Analysis of James Ross Island volcanic complex and sedimentary basin based on high-resolution aeromagnetic data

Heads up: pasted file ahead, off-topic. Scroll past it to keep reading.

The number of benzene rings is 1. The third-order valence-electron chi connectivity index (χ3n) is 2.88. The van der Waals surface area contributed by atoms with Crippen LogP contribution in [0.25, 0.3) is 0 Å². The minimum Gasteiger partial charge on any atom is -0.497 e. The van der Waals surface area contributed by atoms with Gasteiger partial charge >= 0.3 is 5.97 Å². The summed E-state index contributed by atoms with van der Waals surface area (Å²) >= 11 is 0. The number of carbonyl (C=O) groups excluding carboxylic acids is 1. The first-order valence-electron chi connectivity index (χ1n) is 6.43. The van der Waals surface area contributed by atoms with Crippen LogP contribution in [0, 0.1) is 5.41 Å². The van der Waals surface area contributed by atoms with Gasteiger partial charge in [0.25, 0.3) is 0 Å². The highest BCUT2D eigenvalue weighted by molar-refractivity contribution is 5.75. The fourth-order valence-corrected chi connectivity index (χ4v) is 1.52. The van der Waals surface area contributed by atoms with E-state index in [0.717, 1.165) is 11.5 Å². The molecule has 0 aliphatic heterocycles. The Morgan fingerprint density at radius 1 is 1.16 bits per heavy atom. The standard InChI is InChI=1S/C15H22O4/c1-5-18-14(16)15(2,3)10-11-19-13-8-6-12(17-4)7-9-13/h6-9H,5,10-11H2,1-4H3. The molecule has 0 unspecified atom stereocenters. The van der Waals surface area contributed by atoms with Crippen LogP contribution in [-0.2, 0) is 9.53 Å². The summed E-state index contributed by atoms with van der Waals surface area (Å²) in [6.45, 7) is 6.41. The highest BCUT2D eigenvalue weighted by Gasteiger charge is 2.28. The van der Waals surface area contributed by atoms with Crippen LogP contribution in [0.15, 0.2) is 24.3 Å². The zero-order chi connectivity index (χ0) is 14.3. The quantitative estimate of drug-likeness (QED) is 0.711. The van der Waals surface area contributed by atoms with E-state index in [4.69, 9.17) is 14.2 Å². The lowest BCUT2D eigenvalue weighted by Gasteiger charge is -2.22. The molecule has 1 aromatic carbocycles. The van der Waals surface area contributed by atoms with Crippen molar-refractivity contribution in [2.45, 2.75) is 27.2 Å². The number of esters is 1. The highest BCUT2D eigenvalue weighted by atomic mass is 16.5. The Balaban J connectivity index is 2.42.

High-resolution aeromagnetic surveys provide a geophysical tool to help image the subsurface structure of volcanoes and their tectonic framework. Here we interpret high-resolution aeromagnetic data and models for James Ross archipelago and surrounding regions to provide a new perspective on Neogene magmatism emplaced along the eastern margin of the Antarctic Peninsula. Based on the analysis and modelling of magnetic anomalies we were able to image the subglacial extent of Miocene to Recent alkaline rocks of the James Ross Island Volcanic Group and map tectonic structures that appear to have exerted important controls on Neogene magmatism. High-amplitude linear anomalies detected over Mount Haddington stratovolcano were modelled as caused by subvertical feeder bodies extending to a depth of at least 3 km. These feeder bodies may have been emplaced along a N-S oriented volcano-tectonic rift zone. We also identified several effusive subglacial centres and imaged two concentric magnetic arcs, which we related to Neogene volcanic and subvolcanic lineaments, likely controlled by Mid-Cretaceous strike-slip fault belts and associated deformation zones. The regional magnetic quiet zone that encompasses James Ross Island is caused by the thick sedimentary infill of the Larsen Basin, and a low-amplitude magnetic high within the basin is inferred to reflect a basement push-up structure associated with strike-slip faulting along the eastern edge of the Antarctic Peninsula. In the offshore regions magnetic anomalies southwest of Tabarin Peninsula and west of Vega Island may reflect recent volcanic structures that have yet to emerge from the sea-floor.